Petrol prices eased again because threats of a looming worldwide recession dominated and depressed oil prices slightly. This doesn’t mean a bonanza on the forecourts, because Russia’s invasion of Ukraine and the subsequent sanctions mean supplies are still much lower, so petrol prices are still up 23.4% in a year and diesel 32.2%. However, we pulled back from the peak – when petrol was up 42.9% in a year back in July. Unfortunately, we already know these lower prices didn’t last, because Opec decided to cut production in October. So your experiences at the petrol pump today are likely to be less positive.
Groceries feed higher inflation
Food and non-alcoholic drink fed even higher inflation – up 14.5% in a year. The rate of food inflation has accelerated every month for the past 14 months, and hit a 14-year-high. This month, it made the biggest contribution to rising inflation of any spending sector. We saw some really painful rises in the price of some essentials including milk up 42.1%, margarine 30.1% and cheese 23.1%. Ever since higher inflation kicked in, food has been the price rise we have felt most keenly, with 95% of people saying they’ve seen prices rise at the supermarket. It’s one reason why three quarters of us now say we’re worried about the cost of living, and 40% of us are spending less on the essentials (all ONS figures).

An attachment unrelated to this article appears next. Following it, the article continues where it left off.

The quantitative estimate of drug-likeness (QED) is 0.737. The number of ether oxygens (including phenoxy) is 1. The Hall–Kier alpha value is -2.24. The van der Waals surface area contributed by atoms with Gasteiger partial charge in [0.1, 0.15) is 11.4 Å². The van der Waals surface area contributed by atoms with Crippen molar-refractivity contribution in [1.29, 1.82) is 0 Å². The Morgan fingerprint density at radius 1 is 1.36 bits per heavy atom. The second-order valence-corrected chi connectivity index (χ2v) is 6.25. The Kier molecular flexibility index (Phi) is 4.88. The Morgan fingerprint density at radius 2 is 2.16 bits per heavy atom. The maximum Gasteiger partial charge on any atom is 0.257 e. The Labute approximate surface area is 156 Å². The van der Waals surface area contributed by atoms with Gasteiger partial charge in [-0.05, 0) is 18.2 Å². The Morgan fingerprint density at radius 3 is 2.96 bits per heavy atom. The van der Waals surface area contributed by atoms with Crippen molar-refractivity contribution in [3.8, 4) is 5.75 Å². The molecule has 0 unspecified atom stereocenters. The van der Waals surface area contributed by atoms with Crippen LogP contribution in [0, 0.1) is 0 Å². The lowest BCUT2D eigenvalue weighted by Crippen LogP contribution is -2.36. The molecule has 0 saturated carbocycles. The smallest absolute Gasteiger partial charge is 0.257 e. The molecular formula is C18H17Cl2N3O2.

Those on lower incomes are hit harder, because they spend a disproportionate amount of their income on the essentials, and once they have traded down and shopped around for food, they’re left with truly horrible choices about what they can live without in their weekly shop.
Energy prices power on
The Energy Price Guarantee kicked in from October, along with the lump sum payments to see us through the winter, but prices are still higher. They were bad enough in September, when we were wrestling with gas bills that had almost doubled in a year and electricity prices which had risen by around half. At this level, 42% of people have found it at least somewhat difficult to pay their energy bills (ONS).
The news that the Energy Price Guarantee will only last until the spring is particularly alarming for those on average incomes. Right now, the wholesale price of gas has backed off from the peaks, on the back of milder weather across Europe. However, we can’t rely on this becoming a trend, because so much depends on incredible uncertainties. There is still a chance that October’s price rises could just be the start of even more pain to come.”
12 Eye-watering price rises at the supermarket
- Low fat milk 42.1%
- Margarine and other vegetable fats 30.5%
- Whole milk 30.2%
- Flour and other cereals 29.6%
- Jams, marmalade and honey 28.1%
- Offal 28.1%
- Butter 28%
- Olive oil 27.2%
- Cheese and curd 23.1%
- Pasta and couscous 22.7%
- Eggs 22.3%
- Sauces 22.1%